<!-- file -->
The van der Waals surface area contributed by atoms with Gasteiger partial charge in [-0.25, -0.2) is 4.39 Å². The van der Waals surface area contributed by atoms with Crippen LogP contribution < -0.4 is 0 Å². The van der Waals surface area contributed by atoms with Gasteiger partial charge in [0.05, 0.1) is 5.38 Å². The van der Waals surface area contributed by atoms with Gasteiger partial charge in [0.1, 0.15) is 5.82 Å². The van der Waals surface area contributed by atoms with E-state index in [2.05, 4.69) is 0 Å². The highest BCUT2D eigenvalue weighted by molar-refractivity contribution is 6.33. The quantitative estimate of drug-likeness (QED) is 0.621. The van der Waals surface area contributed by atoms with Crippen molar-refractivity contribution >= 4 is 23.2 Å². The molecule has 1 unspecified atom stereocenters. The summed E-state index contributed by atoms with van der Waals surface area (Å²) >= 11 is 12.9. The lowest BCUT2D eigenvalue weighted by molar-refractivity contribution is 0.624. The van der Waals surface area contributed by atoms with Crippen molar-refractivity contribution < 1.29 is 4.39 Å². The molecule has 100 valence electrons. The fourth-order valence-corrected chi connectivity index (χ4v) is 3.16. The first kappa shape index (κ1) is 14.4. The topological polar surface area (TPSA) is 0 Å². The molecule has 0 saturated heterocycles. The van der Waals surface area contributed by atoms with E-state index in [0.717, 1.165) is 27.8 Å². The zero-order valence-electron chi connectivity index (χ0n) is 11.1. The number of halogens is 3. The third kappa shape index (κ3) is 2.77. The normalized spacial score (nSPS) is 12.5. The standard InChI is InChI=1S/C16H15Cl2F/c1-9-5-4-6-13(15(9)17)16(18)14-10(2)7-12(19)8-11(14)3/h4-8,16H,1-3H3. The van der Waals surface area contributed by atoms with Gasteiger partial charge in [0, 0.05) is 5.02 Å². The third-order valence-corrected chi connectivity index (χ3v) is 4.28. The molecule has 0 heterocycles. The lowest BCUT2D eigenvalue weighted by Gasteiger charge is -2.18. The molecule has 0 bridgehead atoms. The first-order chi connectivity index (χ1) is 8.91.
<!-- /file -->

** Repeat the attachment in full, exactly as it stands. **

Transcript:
The van der Waals surface area contributed by atoms with Gasteiger partial charge in [-0.25, -0.2) is 4.39 Å². The van der Waals surface area contributed by atoms with Crippen LogP contribution < -0.4 is 0 Å². The van der Waals surface area contributed by atoms with Gasteiger partial charge in [0.05, 0.1) is 5.38 Å². The van der Waals surface area contributed by atoms with Gasteiger partial charge in [0.1, 0.15) is 5.82 Å². The van der Waals surface area contributed by atoms with E-state index in [2.05, 4.69) is 0 Å². The highest BCUT2D eigenvalue weighted by molar-refractivity contribution is 6.33. The quantitative estimate of drug-likeness (QED) is 0.621. The van der Waals surface area contributed by atoms with Crippen molar-refractivity contribution >= 4 is 23.2 Å². The molecule has 1 unspecified atom stereocenters. The summed E-state index contributed by atoms with van der Waals surface area (Å²) >= 11 is 12.9. The lowest BCUT2D eigenvalue weighted by molar-refractivity contribution is 0.624. The van der Waals surface area contributed by atoms with Crippen molar-refractivity contribution < 1.29 is 4.39 Å². The molecule has 100 valence electrons. The fourth-order valence-corrected chi connectivity index (χ4v) is 3.16. The first kappa shape index (κ1) is 14.4. The topological polar surface area (TPSA) is 0 Å². The molecule has 0 saturated heterocycles. The van der Waals surface area contributed by atoms with E-state index in [0.717, 1.165) is 27.8 Å². The zero-order valence-electron chi connectivity index (χ0n) is 11.1. The number of halogens is 3. The third kappa shape index (κ3) is 2.77. The normalized spacial score (nSPS) is 12.5. The standard InChI is InChI=1S/C16H15Cl2F/c1-9-5-4-6-13(15(9)17)16(18)14-10(2)7-12(19)8-11(14)3/h4-8,16H,1-3H3. The van der Waals surface area contributed by atoms with Gasteiger partial charge in [0, 0.05) is 5.02 Å². The third-order valence-corrected chi connectivity index (χ3v) is 4.28. The molecule has 0 heterocycles. The lowest BCUT2D eigenvalue weighted by Gasteiger charge is -2.18. The molecule has 0 bridgehead atoms. The first-order chi connectivity index (χ1) is 8.91.